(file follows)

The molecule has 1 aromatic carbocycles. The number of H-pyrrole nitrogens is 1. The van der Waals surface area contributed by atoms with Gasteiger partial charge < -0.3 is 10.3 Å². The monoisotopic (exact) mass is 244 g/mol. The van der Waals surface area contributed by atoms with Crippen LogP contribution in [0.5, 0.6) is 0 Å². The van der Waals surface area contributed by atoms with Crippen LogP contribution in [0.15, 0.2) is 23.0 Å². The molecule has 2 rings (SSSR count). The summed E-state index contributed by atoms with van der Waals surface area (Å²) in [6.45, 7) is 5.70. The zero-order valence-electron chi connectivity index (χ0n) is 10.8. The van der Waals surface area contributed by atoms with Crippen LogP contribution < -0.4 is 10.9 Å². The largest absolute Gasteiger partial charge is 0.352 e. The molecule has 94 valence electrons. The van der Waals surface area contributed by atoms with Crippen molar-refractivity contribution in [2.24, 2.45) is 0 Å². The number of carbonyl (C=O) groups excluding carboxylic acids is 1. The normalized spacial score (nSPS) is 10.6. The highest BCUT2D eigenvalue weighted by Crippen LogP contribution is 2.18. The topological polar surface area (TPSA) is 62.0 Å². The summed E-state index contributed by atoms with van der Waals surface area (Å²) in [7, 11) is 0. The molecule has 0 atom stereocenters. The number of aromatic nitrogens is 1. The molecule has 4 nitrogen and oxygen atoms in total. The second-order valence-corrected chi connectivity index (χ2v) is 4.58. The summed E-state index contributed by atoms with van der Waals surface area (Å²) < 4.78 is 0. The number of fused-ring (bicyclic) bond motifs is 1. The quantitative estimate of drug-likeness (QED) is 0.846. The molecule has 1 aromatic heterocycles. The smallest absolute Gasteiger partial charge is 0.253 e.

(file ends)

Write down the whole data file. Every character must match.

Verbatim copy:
The molecule has 1 aromatic carbocycles. The number of H-pyrrole nitrogens is 1. The van der Waals surface area contributed by atoms with Gasteiger partial charge < -0.3 is 10.3 Å². The monoisotopic (exact) mass is 244 g/mol. The van der Waals surface area contributed by atoms with Crippen LogP contribution in [0.5, 0.6) is 0 Å². The van der Waals surface area contributed by atoms with Crippen LogP contribution in [0.15, 0.2) is 23.0 Å². The molecule has 2 rings (SSSR count). The summed E-state index contributed by atoms with van der Waals surface area (Å²) in [6.45, 7) is 5.70. The zero-order valence-electron chi connectivity index (χ0n) is 10.8. The van der Waals surface area contributed by atoms with Crippen LogP contribution < -0.4 is 10.9 Å². The largest absolute Gasteiger partial charge is 0.352 e. The molecule has 94 valence electrons. The van der Waals surface area contributed by atoms with Crippen molar-refractivity contribution in [2.24, 2.45) is 0 Å². The number of carbonyl (C=O) groups excluding carboxylic acids is 1. The normalized spacial score (nSPS) is 10.6. The highest BCUT2D eigenvalue weighted by Crippen LogP contribution is 2.18. The topological polar surface area (TPSA) is 62.0 Å². The summed E-state index contributed by atoms with van der Waals surface area (Å²) in [7, 11) is 0. The molecule has 0 atom stereocenters. The number of aromatic nitrogens is 1. The molecule has 4 nitrogen and oxygen atoms in total. The second-order valence-corrected chi connectivity index (χ2v) is 4.58. The summed E-state index contributed by atoms with van der Waals surface area (Å²) < 4.78 is 0. The number of fused-ring (bicyclic) bond motifs is 1. The quantitative estimate of drug-likeness (QED) is 0.846. The molecule has 1 aromatic heterocycles. The smallest absolute Gasteiger partial charge is 0.253 e.